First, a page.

The world strains under the weight of an aging population. We are living longer, and our life expectancies continue to grow. By 2045, the ratio of working-age citizens to their elderly dependents will become increasingly burdensome in almost every part of the world. In Canada and the US, the ratio is expected to be sixteen workers for every ten elderly dependents. It is a social and economic disaster in the making.
Yet most people say they would like to live to 90 or 100, or even beyond.
There are many ethical issues here: life extension radically alters people's ideas of what it is to be human—and not for the better. As we, the elderly, undergo manifold operations and become gaga while taking up a hospital bed, our grandchildren's schooling, their educational, athletic, and cultural opportunities, will be squeezed dry.
The heart of the problem is arithmetic: The post-World War ll Social Welfare State, created at a moment when the baby boom was still gestating, is built on a generational Ponzi scheme. As life expectancy increases and birth rates decline, the population pyramid is being inverted—and in some countries that is causing the entire economy to topple.
Everybody by the age of 50 who is mentally competent should make a Living Will that states how she wants to die, the circumstances under which she does not want to be resuscitated, etc. Add a statement such as: "If I am ill and frail and have an infection such as pneumonia, do not attempt to restore me to life with antibiotics. Pray let me pass. I do not give any relatives or doctors or psychiatrists the right to squelch this decision." One's general practitioner would have a copy.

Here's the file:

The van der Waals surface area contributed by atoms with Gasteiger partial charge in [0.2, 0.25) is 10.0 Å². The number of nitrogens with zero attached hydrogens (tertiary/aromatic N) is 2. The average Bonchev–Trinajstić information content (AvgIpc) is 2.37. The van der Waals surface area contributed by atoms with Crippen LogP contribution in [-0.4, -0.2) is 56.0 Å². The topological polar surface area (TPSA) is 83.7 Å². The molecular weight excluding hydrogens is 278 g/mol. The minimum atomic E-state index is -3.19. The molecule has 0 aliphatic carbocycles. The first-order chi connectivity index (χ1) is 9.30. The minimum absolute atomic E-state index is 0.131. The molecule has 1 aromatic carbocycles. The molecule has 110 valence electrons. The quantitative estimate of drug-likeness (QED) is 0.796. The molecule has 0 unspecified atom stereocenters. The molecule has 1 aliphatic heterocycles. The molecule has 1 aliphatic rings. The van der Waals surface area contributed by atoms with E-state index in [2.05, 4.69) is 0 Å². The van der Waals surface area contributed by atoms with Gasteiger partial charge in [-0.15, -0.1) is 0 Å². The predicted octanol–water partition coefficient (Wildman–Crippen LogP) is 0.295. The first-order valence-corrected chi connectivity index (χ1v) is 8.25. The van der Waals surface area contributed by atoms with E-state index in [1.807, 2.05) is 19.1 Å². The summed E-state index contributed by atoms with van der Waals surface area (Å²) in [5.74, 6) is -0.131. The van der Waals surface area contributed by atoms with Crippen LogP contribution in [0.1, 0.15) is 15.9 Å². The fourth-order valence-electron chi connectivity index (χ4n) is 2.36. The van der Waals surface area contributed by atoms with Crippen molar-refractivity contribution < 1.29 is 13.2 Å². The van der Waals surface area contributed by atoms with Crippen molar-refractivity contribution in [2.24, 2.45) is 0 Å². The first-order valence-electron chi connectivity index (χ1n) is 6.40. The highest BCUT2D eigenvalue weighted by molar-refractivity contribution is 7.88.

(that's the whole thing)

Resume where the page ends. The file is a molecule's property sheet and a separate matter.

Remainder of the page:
Legally, everyone should have an obligation to make a Will, which would be stored electronically, could not be destroyed, and would be available automatically to any hospital in the world.
What about a person who refuses to make a Will? There should be a fallback Will that applies to everyone who has not done his civic duty. I do not have all the answers, but I do think I'm raising questions that need to be raised.
Three outsize institutions: the medical profession, the Law, and the Church will challenge and fight any transformative change. Yet we all hear of changes in each of these professions that suggest a broader approach, guided and informed by empathy. My hope is that all of these institutions will continue to transform themselves, and that the medical profession will mandate, through sensitive and appropriate protocols, the administration of a lethal dose to end the suffering of a terminally ill patient, in accordance with her Living Will.